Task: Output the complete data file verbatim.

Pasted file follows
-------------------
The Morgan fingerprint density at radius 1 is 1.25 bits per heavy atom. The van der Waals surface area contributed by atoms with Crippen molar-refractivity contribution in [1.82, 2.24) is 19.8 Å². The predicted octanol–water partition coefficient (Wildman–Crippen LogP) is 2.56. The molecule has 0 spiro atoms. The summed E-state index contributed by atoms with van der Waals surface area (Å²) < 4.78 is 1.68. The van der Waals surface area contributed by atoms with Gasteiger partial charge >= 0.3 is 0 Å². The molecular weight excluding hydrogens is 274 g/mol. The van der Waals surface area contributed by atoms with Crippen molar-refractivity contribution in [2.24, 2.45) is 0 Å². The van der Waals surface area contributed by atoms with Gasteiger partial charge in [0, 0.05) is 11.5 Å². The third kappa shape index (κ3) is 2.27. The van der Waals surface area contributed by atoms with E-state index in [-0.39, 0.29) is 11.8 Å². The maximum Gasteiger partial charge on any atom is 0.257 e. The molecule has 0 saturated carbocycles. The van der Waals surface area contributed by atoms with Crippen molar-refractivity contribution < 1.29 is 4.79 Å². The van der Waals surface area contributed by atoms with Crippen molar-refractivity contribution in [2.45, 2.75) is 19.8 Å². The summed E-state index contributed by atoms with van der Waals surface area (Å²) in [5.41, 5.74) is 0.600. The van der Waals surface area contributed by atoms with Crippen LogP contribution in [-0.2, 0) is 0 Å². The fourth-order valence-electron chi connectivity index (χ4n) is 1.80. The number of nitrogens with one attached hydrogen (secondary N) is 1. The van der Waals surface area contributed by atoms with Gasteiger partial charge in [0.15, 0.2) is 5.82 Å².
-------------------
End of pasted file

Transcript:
The Morgan fingerprint density at radius 1 is 1.25 bits per heavy atom. The van der Waals surface area contributed by atoms with Crippen molar-refractivity contribution in [1.82, 2.24) is 19.8 Å². The predicted octanol–water partition coefficient (Wildman–Crippen LogP) is 2.56. The molecule has 0 spiro atoms. The summed E-state index contributed by atoms with van der Waals surface area (Å²) < 4.78 is 1.68. The van der Waals surface area contributed by atoms with Gasteiger partial charge >= 0.3 is 0 Å². The molecular weight excluding hydrogens is 274 g/mol. The van der Waals surface area contributed by atoms with Crippen molar-refractivity contribution in [2.24, 2.45) is 0 Å². The van der Waals surface area contributed by atoms with Gasteiger partial charge in [0, 0.05) is 11.5 Å². The third kappa shape index (κ3) is 2.27. The van der Waals surface area contributed by atoms with E-state index in [-0.39, 0.29) is 11.8 Å². The maximum Gasteiger partial charge on any atom is 0.257 e. The molecule has 0 saturated carbocycles. The van der Waals surface area contributed by atoms with Crippen molar-refractivity contribution < 1.29 is 4.79 Å². The van der Waals surface area contributed by atoms with Crippen molar-refractivity contribution in [2.45, 2.75) is 19.8 Å². The summed E-state index contributed by atoms with van der Waals surface area (Å²) in [5.41, 5.74) is 0.600. The van der Waals surface area contributed by atoms with Crippen LogP contribution in [-0.2, 0) is 0 Å². The fourth-order valence-electron chi connectivity index (χ4n) is 1.80. The number of nitrogens with one attached hydrogen (secondary N) is 1. The van der Waals surface area contributed by atoms with Gasteiger partial charge in [0.15, 0.2) is 5.82 Å².